Religion and Community in Peasant Russia, 1861–1917
Chris J. Chulos
"A thoughtful and unique portrait of popular religion."
—Gregory L. Freeze, Brandeis University
"Extremely impressive and highly original, this book is a major contribution."—William Wagner, Williams College
Converging Worlds describes the interplay between peasant religious life and the broader social and cultural transformation of late tsarist Russia. Through a detailed examination of religious practices and ceremonies among the peasantry in the province of Voronezh, Chulos challenges existing conceptions of religion in Russia and sheds new light on the development of modern national identity.
Age-old rituals, customs, and beliefs helped peasants to adapt to industrialization and modernization by providing a spiritual and psychological framework for change. The dependable rhythms of village holidays and rituals marking the stages of human life gave the peasantry a sense of stability and comfort as their traditions slowly unraveled in the face of urban culture. Encouraged by educated Russians who traveled the countryside in search of the ideal national type, peasant communities began to reconstruct tales of their village origin. These stories linked people in remote locales to the central events and heroes of imperial Russian history.
Village and urban cultural worlds clashed over peasant demands for the devolution of political, cultural, and social authority. By the time revolutionary fervor ignited the countryside in 1905, the village faithful demonstrated a new confidence in their ability to shape their own future—and Russia's—as they agitated for greater control over local religious life.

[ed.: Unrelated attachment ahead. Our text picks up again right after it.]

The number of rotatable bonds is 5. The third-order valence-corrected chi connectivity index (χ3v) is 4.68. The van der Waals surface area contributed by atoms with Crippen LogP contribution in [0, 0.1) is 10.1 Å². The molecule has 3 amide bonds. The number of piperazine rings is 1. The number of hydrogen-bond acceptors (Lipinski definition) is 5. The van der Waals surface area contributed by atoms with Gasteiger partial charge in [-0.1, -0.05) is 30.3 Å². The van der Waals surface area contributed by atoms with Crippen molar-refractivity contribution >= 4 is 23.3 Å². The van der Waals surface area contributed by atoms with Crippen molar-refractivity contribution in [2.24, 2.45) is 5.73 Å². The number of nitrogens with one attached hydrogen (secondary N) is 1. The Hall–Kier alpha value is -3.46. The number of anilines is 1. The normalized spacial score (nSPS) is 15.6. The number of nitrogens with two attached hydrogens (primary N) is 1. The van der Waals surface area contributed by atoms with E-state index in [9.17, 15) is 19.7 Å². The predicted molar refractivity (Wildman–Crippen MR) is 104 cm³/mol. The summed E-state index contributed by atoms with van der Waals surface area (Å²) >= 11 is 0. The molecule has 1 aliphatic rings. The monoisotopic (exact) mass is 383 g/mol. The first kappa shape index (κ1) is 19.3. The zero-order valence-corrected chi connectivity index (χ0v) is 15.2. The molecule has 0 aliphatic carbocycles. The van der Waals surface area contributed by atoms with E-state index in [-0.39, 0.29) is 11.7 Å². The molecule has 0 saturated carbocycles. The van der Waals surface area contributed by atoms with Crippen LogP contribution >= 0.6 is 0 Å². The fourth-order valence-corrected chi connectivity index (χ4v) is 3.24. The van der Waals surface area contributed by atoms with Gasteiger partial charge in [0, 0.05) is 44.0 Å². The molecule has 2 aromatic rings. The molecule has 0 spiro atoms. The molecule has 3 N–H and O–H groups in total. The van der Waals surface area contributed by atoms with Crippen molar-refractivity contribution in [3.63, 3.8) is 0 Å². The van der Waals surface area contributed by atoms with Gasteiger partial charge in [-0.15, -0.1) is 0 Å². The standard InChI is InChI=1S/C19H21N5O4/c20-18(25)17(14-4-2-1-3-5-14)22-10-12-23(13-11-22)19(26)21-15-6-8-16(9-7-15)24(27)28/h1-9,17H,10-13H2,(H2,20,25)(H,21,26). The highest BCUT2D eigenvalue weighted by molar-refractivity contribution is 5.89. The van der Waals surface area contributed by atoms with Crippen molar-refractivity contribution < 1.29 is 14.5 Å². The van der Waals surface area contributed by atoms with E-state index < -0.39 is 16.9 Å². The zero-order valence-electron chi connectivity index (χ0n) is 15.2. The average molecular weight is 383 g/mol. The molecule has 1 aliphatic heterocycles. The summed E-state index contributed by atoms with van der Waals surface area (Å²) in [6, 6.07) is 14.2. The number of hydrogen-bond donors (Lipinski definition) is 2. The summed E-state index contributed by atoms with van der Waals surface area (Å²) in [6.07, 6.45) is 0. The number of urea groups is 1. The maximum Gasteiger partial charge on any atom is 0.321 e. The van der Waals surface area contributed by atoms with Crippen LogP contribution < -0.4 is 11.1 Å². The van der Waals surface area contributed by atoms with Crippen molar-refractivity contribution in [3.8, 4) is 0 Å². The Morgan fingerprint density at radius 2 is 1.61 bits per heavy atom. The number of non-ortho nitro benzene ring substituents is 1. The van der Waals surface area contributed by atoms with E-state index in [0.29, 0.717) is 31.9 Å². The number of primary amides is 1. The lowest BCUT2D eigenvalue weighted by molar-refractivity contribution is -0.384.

By 1917, peasant disenchantment reached new heights and helped to create a new popular Orthodoxy that no longer looked to tsar and church as valid sources of authority and identity. As peasant believers took control of their local religious life, they inadvertently aided antireligious activists in driving religion underground, thereby estranging future generations from a fundamental pillar of their cultural heritage.
(2003) 216 pp.
Chris J. Chulos works in the Office of Development at Roosevelt University, where he also teaches history. He is Docent in the Department of History at University of Helsinki and has published extensively on Russian religious history.
Table of Contents
List of Illustrations
Introduction: Orthodoxy, Russianness, and Local Identity
1. Varieties of Piety
2. Telling Time: Eternal Truths, Mortal Fates
3. Mythical Origins, Magical Icons, and Historical Awareness
4. Uncompromising over Parish Authority: The Church, its Clergy, and the Peasantry
5. Saints, Pilgrimage, and Modern Russian Orthodox Identity
6. The Modernizing Village: Rituals, Reading, and Revolution
7. Failed Visions of Reform at the End of an Era
8. Campaign Platforms and Rank-and-File Votes
Conclusion: Religion without a Tsar or a Church
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